Research finds brand building impact of digital advertising underestimated

The most successful digital brand campaigns deliver a brand impact of 3.5 times that of other campaigns

Digital channels are effective at delivering brand impact and more cost efficient than most offline channels, according to a new report. 

The report, The Digital Brand Effect, released by Kantar at IAB Australia’s MeasureUp conference, found the long-term retained brand impacts for digital campaigns are at least on par with those of other media, with 20 per cent of the original brand impact of digital campaigns retained for eight weeks after the original exposure. 

Online video and social and online display were also found to have a higher share of brand impact compared to the share of spend, with the report finding digital touchpoints pay their way back in building key brand building metrics including awareness, brand associations, and motivation. 

While the most successful digital brand campaigns deliver a brand impact of 3.5 times that of other campaigns, success is not driven by increased campaign spend, rather success was found to be driven by designing creative with context in mind, integrating digital campaigns with other media and managing frequencies. 

Online display advertising was found to create meaningful brand differences and build brand associations, with its impact 42 per cent higher than investment.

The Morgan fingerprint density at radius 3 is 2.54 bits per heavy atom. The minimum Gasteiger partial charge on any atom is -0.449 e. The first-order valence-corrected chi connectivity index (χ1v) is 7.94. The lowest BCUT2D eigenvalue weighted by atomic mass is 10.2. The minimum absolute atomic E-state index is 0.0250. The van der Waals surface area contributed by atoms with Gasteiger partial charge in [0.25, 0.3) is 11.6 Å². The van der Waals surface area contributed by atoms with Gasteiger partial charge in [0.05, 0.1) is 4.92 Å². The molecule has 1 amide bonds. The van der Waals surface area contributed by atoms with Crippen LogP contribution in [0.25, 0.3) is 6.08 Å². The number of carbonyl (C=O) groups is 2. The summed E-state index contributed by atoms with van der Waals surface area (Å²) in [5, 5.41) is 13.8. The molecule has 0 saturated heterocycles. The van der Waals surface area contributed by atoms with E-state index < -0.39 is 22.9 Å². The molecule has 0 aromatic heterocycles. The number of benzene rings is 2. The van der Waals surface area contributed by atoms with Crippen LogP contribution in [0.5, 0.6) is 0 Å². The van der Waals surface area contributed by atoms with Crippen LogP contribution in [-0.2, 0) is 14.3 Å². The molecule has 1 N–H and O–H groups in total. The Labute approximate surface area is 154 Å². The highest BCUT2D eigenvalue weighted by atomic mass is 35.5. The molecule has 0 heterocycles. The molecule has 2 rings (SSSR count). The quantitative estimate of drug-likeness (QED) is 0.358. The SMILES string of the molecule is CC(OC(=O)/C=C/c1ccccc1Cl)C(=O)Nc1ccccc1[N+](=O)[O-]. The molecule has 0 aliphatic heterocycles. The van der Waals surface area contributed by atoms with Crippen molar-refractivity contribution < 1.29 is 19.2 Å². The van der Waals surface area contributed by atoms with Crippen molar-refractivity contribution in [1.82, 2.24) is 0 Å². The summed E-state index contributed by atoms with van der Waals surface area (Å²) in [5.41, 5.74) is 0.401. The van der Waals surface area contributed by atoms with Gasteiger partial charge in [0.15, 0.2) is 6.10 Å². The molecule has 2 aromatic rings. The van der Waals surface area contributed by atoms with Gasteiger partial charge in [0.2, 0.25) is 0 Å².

Online video was found to drive brand motivation with a 30 per cent higher impact than investment. 

The report comes 25 years after the first banner ad was launched.  

IAB Australia CEO, Gai Le Roy, said the narrative that digital advertising is a purely performance media with little long-term brand impact is a complete fallacy. 

“A wide range of respected independent research companies have been able to demonstrate digital does have strong brand building ability over many years,” she said. “The Digital Brand Effect using aggregated results from a large pool of campaigns provides a deeper level of information on how marketers can use a range of digital formats, alongside traditional media, to build long lasting successful brands.”  

The report also confirmed digital advertising is its most effective when it is part of a multimedia campaign, demonstrating strong synergies when differing digital media channels combine, as well as complementing offline media. Up to 45 per cent of digital brand effects are a result of working with other digital or offline media to produce synergistic effects, while up to 22 per cent of digital brand effects are a result of working with other offline media. 

Kantar Australia executive director, media and digital, Mark Henning, said conversations should not be about which advertising formats are the most successful individually because the reality is advertising works best when it’s multi-channel and multi-discipline. 

“As consumer consumption patterns shift and we move into new advertising formats, it will be even more important for marketers to consider the basic tenets of advertising best practice and to actively implement campaigns that are multimedia to ensure optimum brand outcomes,” he said.